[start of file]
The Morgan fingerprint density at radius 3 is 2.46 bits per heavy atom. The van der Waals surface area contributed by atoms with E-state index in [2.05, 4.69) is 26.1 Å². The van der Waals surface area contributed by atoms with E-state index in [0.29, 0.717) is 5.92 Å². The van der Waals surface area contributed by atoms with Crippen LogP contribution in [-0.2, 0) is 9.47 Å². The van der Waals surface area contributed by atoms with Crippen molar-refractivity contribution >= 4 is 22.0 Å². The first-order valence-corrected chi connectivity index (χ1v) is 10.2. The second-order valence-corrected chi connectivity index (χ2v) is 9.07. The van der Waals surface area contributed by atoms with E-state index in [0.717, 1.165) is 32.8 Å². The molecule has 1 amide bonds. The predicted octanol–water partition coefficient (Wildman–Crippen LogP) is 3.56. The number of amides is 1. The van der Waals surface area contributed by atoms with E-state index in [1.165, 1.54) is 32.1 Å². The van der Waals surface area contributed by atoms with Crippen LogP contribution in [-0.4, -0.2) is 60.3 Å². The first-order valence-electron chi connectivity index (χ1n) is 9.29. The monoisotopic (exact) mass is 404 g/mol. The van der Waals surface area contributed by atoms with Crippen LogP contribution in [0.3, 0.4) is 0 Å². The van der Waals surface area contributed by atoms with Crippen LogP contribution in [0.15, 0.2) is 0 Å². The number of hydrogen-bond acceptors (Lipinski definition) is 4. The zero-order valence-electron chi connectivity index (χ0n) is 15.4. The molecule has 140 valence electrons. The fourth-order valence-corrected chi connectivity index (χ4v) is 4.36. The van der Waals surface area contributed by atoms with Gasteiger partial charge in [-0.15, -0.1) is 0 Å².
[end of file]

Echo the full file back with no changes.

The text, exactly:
The Morgan fingerprint density at radius 3 is 2.46 bits per heavy atom. The van der Waals surface area contributed by atoms with E-state index in [2.05, 4.69) is 26.1 Å². The van der Waals surface area contributed by atoms with E-state index in [0.29, 0.717) is 5.92 Å². The van der Waals surface area contributed by atoms with Crippen LogP contribution in [-0.2, 0) is 9.47 Å². The van der Waals surface area contributed by atoms with Crippen molar-refractivity contribution >= 4 is 22.0 Å². The first-order valence-corrected chi connectivity index (χ1v) is 10.2. The second-order valence-corrected chi connectivity index (χ2v) is 9.07. The van der Waals surface area contributed by atoms with E-state index in [0.717, 1.165) is 32.8 Å². The molecule has 1 amide bonds. The predicted octanol–water partition coefficient (Wildman–Crippen LogP) is 3.56. The number of amides is 1. The van der Waals surface area contributed by atoms with E-state index in [1.165, 1.54) is 32.1 Å². The van der Waals surface area contributed by atoms with Crippen LogP contribution in [-0.4, -0.2) is 60.3 Å². The first-order valence-electron chi connectivity index (χ1n) is 9.29. The monoisotopic (exact) mass is 404 g/mol. The van der Waals surface area contributed by atoms with Crippen LogP contribution in [0.3, 0.4) is 0 Å². The van der Waals surface area contributed by atoms with Crippen LogP contribution in [0.15, 0.2) is 0 Å². The number of hydrogen-bond acceptors (Lipinski definition) is 4. The zero-order valence-electron chi connectivity index (χ0n) is 15.4. The molecule has 140 valence electrons. The fourth-order valence-corrected chi connectivity index (χ4v) is 4.36. The van der Waals surface area contributed by atoms with Gasteiger partial charge in [-0.15, -0.1) is 0 Å².